Musicians and Artists: Respighi and Botticelli

Ottorino Respighi: Trittico botticelliano

Venus, in the middle, presides over her realm, but as it’s Spring, as we know from the painting’s title, Primavera, the world is a buzz of activity.

Botticelli: Primavera, 1481-82 (Uffizi Gallery)

Botticelli: Primavera, 1481-82 (Uffizi Gallery)

As we read the painting from right to left, we start with barren boughs, and through the trees comes Zephyr, the west wind, the wind that brings the warmth of spring. He’s intent on capturing the nymph Chloris, who, as Ovid describes, ‘breathes spring roses’ as she talks. Her capture by Zephyr turns her into the goddess Flora, now clothed and crowned in flowers. Above Flora, the flowers and fruit have appeared. Above Venus in the center is Cupid, blindfolded and armed with his dangerous arrows. He’s the son of Venus and Mars, the god of war. He’s taking aim at the three Graces, and at the right, picking the now ripe fruit, is Mercury, shown with his winged sandals, raising his caduceus.

The painting was commissioned by Lorenzo and Giovanni di Pierfrancesco de’ Medici, cousins of Lorenzo il Magnifico. They kept the painting in the house in Florence.

Ottorino Respighi chose three paintings by Botticelli, all in the Uffizi Gallery, as the subject of his Botticelli Trilogy (Trittico botticelliano). The work is dedicated to Elizabeth Sprague Coolidge, a patron of many composers, including Ravel and Bartók. Respighi’s Spring is full of motion – birds song and happiness seem to be its chief ingredients. Picking up on the actions of the three Graces, the music is full of dance rhythms.

Ottorino Respighi: Trittico botticelliano, P. 151 – I. La Primavera: Allegro vivace (Chamber Orchestra of New York; Salvatore di Vittorio, cond.)

The Adoration of the Magi tells of the arrival of the Three Kings from distant lands who have followed the star to give their gifts to the new-born Jesus.

Botticelli: Adoration of the Magi, 1475 (Uffizi Gallery)

Botticelli: Adoration of the Magi, 1475 (Uffizi Gallery)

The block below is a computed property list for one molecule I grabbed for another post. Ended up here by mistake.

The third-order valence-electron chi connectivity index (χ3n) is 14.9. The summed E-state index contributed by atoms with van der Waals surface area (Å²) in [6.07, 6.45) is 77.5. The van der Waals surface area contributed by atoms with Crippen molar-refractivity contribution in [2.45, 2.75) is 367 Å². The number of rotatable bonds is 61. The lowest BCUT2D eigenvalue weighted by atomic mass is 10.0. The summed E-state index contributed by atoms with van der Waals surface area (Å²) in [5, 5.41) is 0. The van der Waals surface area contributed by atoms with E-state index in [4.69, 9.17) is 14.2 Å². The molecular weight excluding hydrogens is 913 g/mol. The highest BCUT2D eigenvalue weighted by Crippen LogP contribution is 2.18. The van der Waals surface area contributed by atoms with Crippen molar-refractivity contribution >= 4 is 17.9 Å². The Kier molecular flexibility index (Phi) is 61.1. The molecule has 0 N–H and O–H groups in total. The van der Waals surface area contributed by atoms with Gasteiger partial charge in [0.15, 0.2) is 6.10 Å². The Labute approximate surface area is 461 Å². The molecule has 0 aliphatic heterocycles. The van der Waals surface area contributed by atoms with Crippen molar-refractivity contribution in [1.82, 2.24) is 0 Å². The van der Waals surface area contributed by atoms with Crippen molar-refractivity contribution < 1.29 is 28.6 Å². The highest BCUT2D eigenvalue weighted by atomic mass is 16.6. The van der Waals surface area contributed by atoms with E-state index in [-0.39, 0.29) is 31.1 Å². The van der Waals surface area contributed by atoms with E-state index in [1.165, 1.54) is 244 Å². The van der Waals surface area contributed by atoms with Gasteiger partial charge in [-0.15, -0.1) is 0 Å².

In this painting, created by Botticellii on commission for Gaspare di Zanobi del Lama for his funerary chapel in Santa Maria Novella in Florence, the different magi have been replaced by different deceased members of the Medici family. Cosimo de’ Medici (1389 – 1464) kneels in front of Mary, touching the feet of the child. His sons, Piero (1416-1469), shown in the red cloak, and Giovanni (1421-1463), shown with the hat and blue cloak, are also in attendance. All three were dead when this picture was painted in the 1480s. Cosimo’s grandsons, Giuliano (1453-1478) and Lorenzo (1449-1492) are also shown. Gaspare, the patron, is supposed to be represented by the man in the group on the far right who, dressed in light blue, looks out at the viewer. Botticelli pictured himself as the man in the yellow cloak on the far right, who also looks out at the viewer.

The painting reflects the power of both the sacred and the secular worlds – the secular bows down to the sacred as they hail the child but still remain powerful.

In his music for this image, Respighi uses as his centre point the medieval hymn Veni, Veni Emanuel (Oh Come, Oh Come Emanuel) and the Italian Christmas song Tu scendi dalle stelle (You descend from the stars), less familiar than the first. Respighi twists the hymn, taking it to new keys with often surprising melodic twists and turns.

Ottorino Respighi: Trittico botticelliano, P. 151 – II. L’adorazione dei Magi: Andante lento (Chamber Orchestra of New York; Salvatore di Vittorio, cond.)

The last image chosen by Respighi is one of Botticelli’s most famous images: The Birth of Venus.

Botticelli: The Birth of Venus, 1484-86) (Uffizi Gallery)

Botticelli: The Birth of Venus, 1484-86) (Uffizi Gallery)

Often shown as a pair with the Primavera painting, above, this painting takes us to the point where Venus, who has emerged fully-grown from the sea, arrives on land on her scallop shell. On the left side, Zephyr, the west wind, blows her ashore. In his arms, he carries the lighter wind Aura. Venus’ hair catches the wind as do the hair and clothes of the woman on the right who has come to greet Venus and clothe her. Just like Flora in the first painting, she is clothed in a dress covered in plants.

In his music, Respighi takes us to the gently lapping waters at the sea side. The whole effect is very impressionistic. Venus rises and there is suddenly silence at the point of the climax (03:46). The sea returns, and the wind slows, and she is here.

Ottorino Respighi: Trittico botticelliano, P. 151 – III. La nascita di Venere: Allegro moderato (Chamber Orchestra of New York; Salvatore di Vittorio, cond.)

Just as you feel slightly out of this world after you explore the complexities of the Botticelli paintings, so Respighi makes you feeling a bit lost as he leaves you on the seaside.

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